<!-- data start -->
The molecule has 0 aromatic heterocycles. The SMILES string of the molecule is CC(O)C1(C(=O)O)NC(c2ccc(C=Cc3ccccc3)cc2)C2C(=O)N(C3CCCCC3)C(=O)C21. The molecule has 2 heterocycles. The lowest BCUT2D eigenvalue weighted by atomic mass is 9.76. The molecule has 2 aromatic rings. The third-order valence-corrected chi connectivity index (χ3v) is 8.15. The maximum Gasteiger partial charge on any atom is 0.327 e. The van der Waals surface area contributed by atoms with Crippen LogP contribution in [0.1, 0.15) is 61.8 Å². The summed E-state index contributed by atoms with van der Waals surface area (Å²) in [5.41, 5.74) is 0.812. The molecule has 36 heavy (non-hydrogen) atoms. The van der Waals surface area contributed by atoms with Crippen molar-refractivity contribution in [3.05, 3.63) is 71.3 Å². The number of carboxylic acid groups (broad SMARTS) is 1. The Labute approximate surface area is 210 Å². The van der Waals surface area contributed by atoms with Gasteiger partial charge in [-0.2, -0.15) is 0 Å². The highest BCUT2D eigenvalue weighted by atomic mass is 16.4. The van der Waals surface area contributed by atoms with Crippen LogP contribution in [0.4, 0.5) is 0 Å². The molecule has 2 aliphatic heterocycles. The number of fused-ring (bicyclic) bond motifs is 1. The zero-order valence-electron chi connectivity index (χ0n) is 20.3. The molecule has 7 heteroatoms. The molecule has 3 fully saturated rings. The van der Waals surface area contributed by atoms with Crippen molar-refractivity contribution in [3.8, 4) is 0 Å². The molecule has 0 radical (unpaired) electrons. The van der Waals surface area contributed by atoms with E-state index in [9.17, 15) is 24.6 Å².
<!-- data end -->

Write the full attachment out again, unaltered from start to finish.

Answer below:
The molecule has 0 aromatic heterocycles. The SMILES string of the molecule is CC(O)C1(C(=O)O)NC(c2ccc(C=Cc3ccccc3)cc2)C2C(=O)N(C3CCCCC3)C(=O)C21. The molecule has 2 heterocycles. The lowest BCUT2D eigenvalue weighted by atomic mass is 9.76. The molecule has 2 aromatic rings. The third-order valence-corrected chi connectivity index (χ3v) is 8.15. The maximum Gasteiger partial charge on any atom is 0.327 e. The van der Waals surface area contributed by atoms with Crippen LogP contribution in [0.1, 0.15) is 61.8 Å². The summed E-state index contributed by atoms with van der Waals surface area (Å²) in [5.41, 5.74) is 0.812. The molecule has 36 heavy (non-hydrogen) atoms. The van der Waals surface area contributed by atoms with Crippen molar-refractivity contribution in [3.05, 3.63) is 71.3 Å². The number of carboxylic acid groups (broad SMARTS) is 1. The Labute approximate surface area is 210 Å². The van der Waals surface area contributed by atoms with Gasteiger partial charge in [-0.2, -0.15) is 0 Å². The highest BCUT2D eigenvalue weighted by atomic mass is 16.4. The van der Waals surface area contributed by atoms with Crippen LogP contribution in [0.4, 0.5) is 0 Å². The molecule has 2 aliphatic heterocycles. The number of fused-ring (bicyclic) bond motifs is 1. The zero-order valence-electron chi connectivity index (χ0n) is 20.3. The molecule has 7 heteroatoms. The molecule has 3 fully saturated rings. The van der Waals surface area contributed by atoms with Crippen molar-refractivity contribution in [3.8, 4) is 0 Å². The molecule has 0 radical (unpaired) electrons. The van der Waals surface area contributed by atoms with E-state index in [9.17, 15) is 24.6 Å².